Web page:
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Mother Nature’s Revenge

By Michele Demers Blog

The end of summer 2017 has been notably fraught with natural disasters, but we at Boundless fear this is only just the beginning of Mother Nature’s reminder that climate change is real and fraught with unprecedented risk. The most destructive hurricane to hit the United States in more than a decade, Hurricane Harvey left Houston reeling. According to Forbes, the amount of rain that was dumped on parts of Southeast Texas set a new record of 51.88 inches. Analysts with Risk Management Solutions (RMS) believe economic losses caused by wind, storm surge, and inland flood from Hurricane Harvey could be as high as $70-90 billion, making it the costliest natural disaster in the history of the United States. This storm, which was once claimed as a once-in-500-year flood, hit landfall only days before Hurricane Irma battered the Caribbean and western Florida, reaching wind speeds of over 185mph. Collier County in southwestern Florida sustained winds of 115 mph and a subsequent storm surge that devastated municipal infrastructure and left hundreds of thousands without power or potable drinking water. That catastrophe was followed shortly by Hurricane Maria, which plowed through several Caribbean islands then Puerto Rico, leaving more than 70% of households on the island without power.

It would be difficult to argue that this summer has not been littered with more natural disasters than usual, as devastating wildfires continue to rampage across the West, and Mexico City still in rubble from Wednesday’s earthquake, which claimed more than 200 lives, including 30 children who died in a school collapse.

However, one thing is clear, “hurricanes get their destructive energy from the warmth of the ocean, and [water] temperatures are super elevated,” said Anders Levermann, a climate scientist at the Potsdam Institute for Climate Impact Research in a statement to Bloomberg. Likewise, global warming and its effects on temperature and precipitation are contributing greatly to the prevalence of wildfires across the American West, increasing the intensity and devastation. It has become difficult to ignore the costs of climate change, that we incur for not only financially, but also in human suffering.

This provides an opportune time for savvy impact investors to truly create substantial social and environmental impact. According to Ernst & Young, “before factoring in climate shocks, closing the infrastructure gap by 2030 requires investment estimated at $40-50 trillion… (and) mounting climate threats on infrastructure assets is only going to increase this already significant shortfall.” The need to consider changes in infrastructure, energy, resilience and the way in which it is funded is more urgent than ever before. As temperatures rise, the cost of adapting to and mitigating the impact of these disasters is rapidly outpacing current methods of funding, creating a growing need for private capital to step in. Impact investors should consider how their portfolio could mitigate the risks of climate change and drive capital towards innovative business models that address it. A portfolio-wide response to climate change includes diversified, low-carbon investments, ranging from water management to wind-and solar energy. Executive Director of UN Environment, Erik Solheim, reports “ever-cheaper clean tech provides a real opportunity for investors to get more for less. This is exactly the kind of situation, where the needs of profit and people meet, that will drive the shift to a better world for all.”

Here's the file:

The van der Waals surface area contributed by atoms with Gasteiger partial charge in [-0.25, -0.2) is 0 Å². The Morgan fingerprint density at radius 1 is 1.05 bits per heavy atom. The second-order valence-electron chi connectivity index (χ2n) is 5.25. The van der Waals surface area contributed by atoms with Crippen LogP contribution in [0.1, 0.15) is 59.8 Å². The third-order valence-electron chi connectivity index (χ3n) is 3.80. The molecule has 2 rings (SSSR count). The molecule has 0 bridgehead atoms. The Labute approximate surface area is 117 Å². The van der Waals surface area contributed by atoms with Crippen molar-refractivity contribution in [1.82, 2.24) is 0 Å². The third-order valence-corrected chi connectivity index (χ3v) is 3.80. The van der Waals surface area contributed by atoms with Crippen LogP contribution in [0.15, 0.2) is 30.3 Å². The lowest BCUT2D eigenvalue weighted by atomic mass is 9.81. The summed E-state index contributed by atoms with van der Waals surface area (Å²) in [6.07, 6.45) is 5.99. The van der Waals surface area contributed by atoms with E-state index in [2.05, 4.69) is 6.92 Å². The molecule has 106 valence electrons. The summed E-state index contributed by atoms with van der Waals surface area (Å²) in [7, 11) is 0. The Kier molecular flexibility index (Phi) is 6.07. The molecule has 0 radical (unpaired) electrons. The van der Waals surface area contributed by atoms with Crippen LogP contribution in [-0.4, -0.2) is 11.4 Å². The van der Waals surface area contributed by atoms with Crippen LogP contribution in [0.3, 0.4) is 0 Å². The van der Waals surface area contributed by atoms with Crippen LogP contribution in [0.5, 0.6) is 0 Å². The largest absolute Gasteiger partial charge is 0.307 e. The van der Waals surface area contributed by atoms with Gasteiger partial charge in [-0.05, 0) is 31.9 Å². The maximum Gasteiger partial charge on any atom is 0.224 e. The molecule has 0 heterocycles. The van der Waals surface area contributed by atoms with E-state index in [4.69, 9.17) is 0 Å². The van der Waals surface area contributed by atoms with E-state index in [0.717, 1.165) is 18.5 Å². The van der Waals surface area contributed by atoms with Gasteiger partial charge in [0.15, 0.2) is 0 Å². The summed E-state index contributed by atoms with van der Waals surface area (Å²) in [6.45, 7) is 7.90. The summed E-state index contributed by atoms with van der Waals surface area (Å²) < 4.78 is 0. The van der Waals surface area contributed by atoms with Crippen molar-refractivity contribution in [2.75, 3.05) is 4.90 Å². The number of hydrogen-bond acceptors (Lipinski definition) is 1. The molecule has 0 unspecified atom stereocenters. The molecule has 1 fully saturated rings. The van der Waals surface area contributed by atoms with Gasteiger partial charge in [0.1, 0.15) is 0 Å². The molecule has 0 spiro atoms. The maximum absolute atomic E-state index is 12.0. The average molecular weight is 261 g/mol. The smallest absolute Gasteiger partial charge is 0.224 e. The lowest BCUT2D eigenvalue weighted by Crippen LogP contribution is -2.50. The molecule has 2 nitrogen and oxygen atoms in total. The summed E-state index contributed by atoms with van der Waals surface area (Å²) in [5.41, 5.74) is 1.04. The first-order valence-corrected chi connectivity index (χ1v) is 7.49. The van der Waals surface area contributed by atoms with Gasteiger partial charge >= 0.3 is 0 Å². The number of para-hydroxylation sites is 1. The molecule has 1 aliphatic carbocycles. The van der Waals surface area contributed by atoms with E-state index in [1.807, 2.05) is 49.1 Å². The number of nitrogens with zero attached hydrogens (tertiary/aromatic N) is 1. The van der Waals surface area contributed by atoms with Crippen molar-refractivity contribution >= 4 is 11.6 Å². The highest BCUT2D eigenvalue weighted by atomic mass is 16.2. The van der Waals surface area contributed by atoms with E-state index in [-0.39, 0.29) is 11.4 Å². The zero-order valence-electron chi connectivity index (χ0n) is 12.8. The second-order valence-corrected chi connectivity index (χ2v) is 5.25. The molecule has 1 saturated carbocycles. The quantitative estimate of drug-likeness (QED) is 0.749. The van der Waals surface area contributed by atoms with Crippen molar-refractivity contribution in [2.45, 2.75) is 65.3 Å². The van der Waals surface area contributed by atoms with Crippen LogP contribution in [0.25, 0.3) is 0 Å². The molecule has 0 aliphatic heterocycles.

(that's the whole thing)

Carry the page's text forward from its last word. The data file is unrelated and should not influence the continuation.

The renewable energy market is ripe for impact investors, with the potential to drive capital towards the changemakers that will become even more profitable as the world tackles climate change and the necessity of these models grows. The reasons to invest in renewable energy infrastructure and climate change mitigation are as compelling as they are diverse. First, renewable energy is targeted to represent the single largest source of global electricity growth, in net energy additions, over the next five years, including in developed nations. Second, the levelized cost of renewable energy sources, is approaching and in some circumstances meeting traditional power sources, including without subsidies. Likewise the innovation and technologies for measuring their success are growing more sophisticated, making them scalable and more profitable. Finally, renewable energy is bidding into traded markets, with solar generation now cheaper than conventional energy sources like coal and natural gas.

What lags for renewable energy infrastructure is adequate financing, hindering the growth of the sector. These financing gaps reflect serious systemic considerations that private investors are able to remedy. There are opportunities for investors to drive capital towards smart grid technologies, sustainable ag solutions, energy storage, and other emerging industries that can prevent the rapid acceleration of climate change, and help mankind adapt to Mother Nature’s powerful revenge.

It is no longer time to ask, “What is causing these storms?” as the trends have already indicated “once-in-a-lifetime” disasters will no longer be few and far between. It is time to consider how we can be proactive and combat these kinds of disasters, with all indicators pointing to private capital driving the change.

Photo credit: Jabin Botsford/The Washington Post/Getty Images